Patients will be able to choose where they are treated from any provider meeting Healthcare Commission standards from 1 April, but a King's Fund's briefing, Free Choice at the Point of Referral, on the latest official data finds the policy has some way to go before it is likely to drive improvements in the quality of hospital services.
One of the ambitions of free choice is to create incentives for hospitals to drive up quality standards as they compete for patients, but official data shows that:
- use of 'Choose and Book' — the computer system designed to facilitate choice — whilst increasing still falls short of the government's target, with only 50 per cent of referrals from GP to hospital being made using the system
- although increasing numbers of patients say they remember being offered a choice of hospital by their GP since the policy began in 2006, the proportion is still only 45 per cent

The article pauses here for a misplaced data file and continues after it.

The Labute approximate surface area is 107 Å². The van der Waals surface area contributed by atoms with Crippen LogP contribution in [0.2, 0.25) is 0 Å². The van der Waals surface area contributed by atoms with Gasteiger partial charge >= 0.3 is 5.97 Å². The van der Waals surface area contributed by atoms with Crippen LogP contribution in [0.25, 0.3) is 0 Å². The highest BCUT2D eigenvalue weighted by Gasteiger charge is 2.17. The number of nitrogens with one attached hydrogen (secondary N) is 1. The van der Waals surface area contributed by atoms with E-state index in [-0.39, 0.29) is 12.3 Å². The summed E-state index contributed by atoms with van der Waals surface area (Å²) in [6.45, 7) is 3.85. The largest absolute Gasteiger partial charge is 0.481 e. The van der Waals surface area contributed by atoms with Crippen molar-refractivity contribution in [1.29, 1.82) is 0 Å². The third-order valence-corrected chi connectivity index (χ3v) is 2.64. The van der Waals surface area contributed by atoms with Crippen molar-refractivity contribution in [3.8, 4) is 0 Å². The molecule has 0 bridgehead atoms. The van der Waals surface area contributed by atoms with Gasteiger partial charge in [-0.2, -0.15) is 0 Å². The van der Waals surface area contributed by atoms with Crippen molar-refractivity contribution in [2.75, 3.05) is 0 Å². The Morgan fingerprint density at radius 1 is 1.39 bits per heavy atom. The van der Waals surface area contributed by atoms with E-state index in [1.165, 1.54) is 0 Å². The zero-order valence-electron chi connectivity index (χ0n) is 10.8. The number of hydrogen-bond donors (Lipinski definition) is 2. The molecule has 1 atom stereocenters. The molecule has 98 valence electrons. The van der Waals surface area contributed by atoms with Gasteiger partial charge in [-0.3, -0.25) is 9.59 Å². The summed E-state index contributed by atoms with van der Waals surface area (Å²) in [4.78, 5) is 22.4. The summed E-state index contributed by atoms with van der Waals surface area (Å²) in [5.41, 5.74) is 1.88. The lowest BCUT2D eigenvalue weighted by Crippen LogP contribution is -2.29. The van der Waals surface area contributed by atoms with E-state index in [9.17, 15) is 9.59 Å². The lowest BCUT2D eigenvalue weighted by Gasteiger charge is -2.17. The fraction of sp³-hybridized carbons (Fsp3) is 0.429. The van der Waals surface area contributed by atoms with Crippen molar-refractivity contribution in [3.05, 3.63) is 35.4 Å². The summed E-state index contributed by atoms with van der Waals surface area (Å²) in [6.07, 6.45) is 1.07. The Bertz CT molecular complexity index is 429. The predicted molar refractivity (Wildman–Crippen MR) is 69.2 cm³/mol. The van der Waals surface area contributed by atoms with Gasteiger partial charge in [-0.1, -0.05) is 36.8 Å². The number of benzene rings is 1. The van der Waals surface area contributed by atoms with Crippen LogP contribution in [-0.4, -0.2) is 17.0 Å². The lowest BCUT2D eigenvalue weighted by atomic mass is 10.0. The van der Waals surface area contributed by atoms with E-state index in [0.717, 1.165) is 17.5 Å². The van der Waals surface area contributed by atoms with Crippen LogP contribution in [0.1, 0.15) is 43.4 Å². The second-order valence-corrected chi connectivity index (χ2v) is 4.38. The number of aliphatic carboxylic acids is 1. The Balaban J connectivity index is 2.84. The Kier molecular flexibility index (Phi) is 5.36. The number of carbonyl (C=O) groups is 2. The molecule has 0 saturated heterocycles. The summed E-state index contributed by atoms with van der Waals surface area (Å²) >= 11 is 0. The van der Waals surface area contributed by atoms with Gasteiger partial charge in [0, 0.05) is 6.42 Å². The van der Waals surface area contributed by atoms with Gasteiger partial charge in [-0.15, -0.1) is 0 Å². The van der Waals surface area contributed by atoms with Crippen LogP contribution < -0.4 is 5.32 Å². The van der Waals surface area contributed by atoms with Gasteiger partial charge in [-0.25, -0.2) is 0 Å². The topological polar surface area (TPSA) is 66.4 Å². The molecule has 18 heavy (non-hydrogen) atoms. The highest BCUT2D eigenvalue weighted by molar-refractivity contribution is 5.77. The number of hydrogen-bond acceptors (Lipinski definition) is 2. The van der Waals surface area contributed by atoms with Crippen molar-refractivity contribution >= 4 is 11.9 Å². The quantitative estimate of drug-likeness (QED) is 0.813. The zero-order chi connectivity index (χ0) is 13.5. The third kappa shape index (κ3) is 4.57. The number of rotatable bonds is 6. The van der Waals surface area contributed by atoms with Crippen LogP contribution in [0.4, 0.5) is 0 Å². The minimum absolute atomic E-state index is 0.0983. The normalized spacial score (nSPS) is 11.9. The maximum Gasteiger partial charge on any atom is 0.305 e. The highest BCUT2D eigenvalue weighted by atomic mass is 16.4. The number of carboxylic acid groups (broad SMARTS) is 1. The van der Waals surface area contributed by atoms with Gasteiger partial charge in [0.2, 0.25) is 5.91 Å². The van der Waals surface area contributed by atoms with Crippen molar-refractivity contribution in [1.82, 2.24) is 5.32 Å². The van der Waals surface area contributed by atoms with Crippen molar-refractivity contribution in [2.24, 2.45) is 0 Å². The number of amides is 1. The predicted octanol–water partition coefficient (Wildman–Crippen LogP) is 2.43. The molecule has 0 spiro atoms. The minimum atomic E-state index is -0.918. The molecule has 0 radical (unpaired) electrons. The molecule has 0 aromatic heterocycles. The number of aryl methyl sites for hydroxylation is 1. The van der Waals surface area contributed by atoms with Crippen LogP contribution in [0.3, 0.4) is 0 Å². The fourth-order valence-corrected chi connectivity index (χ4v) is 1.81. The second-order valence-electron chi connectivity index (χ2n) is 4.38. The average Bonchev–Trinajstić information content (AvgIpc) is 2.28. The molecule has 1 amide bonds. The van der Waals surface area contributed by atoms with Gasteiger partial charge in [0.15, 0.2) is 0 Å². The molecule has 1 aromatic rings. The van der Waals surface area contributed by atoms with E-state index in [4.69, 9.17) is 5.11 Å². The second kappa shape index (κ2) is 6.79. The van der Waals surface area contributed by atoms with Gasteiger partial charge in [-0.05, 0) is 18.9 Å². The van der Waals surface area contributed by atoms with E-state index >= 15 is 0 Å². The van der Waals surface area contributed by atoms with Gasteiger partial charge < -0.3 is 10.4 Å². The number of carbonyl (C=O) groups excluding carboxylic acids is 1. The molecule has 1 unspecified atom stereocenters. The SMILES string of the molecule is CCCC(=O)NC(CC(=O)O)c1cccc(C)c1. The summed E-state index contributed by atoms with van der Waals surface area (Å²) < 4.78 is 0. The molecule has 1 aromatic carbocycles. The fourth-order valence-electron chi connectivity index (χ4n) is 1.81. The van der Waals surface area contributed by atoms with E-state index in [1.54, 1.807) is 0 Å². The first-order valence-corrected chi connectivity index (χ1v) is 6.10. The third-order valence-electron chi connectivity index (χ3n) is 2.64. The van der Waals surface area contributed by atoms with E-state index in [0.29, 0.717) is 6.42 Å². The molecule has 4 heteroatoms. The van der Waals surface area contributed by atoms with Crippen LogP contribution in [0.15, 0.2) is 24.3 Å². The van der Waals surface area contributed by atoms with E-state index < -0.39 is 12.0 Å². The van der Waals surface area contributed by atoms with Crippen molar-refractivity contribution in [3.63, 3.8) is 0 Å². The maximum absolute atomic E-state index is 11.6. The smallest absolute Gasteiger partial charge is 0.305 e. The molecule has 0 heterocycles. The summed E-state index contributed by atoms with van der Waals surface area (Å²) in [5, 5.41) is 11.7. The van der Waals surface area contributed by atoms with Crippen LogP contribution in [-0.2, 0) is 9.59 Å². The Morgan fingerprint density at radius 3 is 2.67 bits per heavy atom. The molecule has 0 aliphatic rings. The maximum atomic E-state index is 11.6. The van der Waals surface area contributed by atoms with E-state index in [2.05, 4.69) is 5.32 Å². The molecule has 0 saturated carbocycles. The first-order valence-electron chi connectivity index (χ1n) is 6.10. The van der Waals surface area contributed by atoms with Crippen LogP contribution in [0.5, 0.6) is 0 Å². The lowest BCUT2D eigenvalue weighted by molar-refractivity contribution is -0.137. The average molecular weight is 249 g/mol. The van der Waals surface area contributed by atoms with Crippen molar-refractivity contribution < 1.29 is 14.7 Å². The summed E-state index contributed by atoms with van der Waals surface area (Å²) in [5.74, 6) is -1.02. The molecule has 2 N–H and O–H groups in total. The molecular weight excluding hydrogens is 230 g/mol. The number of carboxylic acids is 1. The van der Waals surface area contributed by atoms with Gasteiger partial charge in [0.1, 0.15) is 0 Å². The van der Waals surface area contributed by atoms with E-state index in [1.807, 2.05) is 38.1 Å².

- of those 45 per cent, only 27 per cent said their GP gave them a booklet containing comparative information on hospital performance to help them make a decision.
If the government's objective for choice to drive improved quality is to be met, at least some patients need to be choosing a hospital on the basis of quality. But existing data suggest that many more patients are picking the hospital that is easiest to get to rather than basing their choice on quality related factors, such as low infection rates.
Ruth Thorlby, King's Fund policy fellow and co-author of the briefing, said:
'Free choice is not going to result in a rapid change in the quality of hospital services. Only if more people are aware of choice, patients and GPs are willing to shop around, and information on the quality of services is available and used to inform choices, is there a potential to drive improvements.'
Read our briefing: Choice at the Point of Referral
Notes to editors:
- Download the briefing Free choice at the point of referral from The King's Fund website.
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